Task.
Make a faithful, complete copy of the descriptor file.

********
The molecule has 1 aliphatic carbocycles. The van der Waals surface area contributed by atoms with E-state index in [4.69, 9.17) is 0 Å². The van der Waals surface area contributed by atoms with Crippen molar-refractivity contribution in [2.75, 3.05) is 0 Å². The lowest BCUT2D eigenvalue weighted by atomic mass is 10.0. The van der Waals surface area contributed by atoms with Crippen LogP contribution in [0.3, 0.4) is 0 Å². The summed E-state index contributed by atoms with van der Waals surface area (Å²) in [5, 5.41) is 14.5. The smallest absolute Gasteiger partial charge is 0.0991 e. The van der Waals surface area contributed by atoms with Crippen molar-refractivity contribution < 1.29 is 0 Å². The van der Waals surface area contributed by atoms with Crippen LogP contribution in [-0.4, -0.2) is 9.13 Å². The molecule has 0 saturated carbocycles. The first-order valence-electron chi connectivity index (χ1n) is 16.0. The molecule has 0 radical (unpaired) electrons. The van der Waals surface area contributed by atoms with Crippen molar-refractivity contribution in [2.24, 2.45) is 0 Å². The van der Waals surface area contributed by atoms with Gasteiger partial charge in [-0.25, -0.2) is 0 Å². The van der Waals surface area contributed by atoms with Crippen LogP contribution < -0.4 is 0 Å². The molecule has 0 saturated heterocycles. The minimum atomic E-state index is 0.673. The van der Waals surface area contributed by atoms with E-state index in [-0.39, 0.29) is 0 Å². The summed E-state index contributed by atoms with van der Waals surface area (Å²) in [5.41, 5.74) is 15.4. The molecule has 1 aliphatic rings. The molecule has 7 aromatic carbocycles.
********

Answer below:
The molecule has 1 aliphatic carbocycles. The van der Waals surface area contributed by atoms with E-state index in [4.69, 9.17) is 0 Å². The van der Waals surface area contributed by atoms with Crippen molar-refractivity contribution in [2.75, 3.05) is 0 Å². The lowest BCUT2D eigenvalue weighted by atomic mass is 10.0. The van der Waals surface area contributed by atoms with Crippen LogP contribution in [0.3, 0.4) is 0 Å². The summed E-state index contributed by atoms with van der Waals surface area (Å²) in [5, 5.41) is 14.5. The smallest absolute Gasteiger partial charge is 0.0991 e. The van der Waals surface area contributed by atoms with Crippen molar-refractivity contribution < 1.29 is 0 Å². The van der Waals surface area contributed by atoms with Crippen LogP contribution in [-0.4, -0.2) is 9.13 Å². The molecule has 0 saturated carbocycles. The first-order valence-electron chi connectivity index (χ1n) is 16.0. The molecule has 0 radical (unpaired) electrons. The van der Waals surface area contributed by atoms with Crippen molar-refractivity contribution in [2.24, 2.45) is 0 Å². The van der Waals surface area contributed by atoms with Gasteiger partial charge in [-0.25, -0.2) is 0 Å². The van der Waals surface area contributed by atoms with Crippen LogP contribution < -0.4 is 0 Å². The molecule has 0 saturated heterocycles. The minimum atomic E-state index is 0.673. The van der Waals surface area contributed by atoms with E-state index in [-0.39, 0.29) is 0 Å². The summed E-state index contributed by atoms with van der Waals surface area (Å²) in [5.41, 5.74) is 15.4. The molecule has 1 aliphatic rings. The molecule has 7 aromatic carbocycles.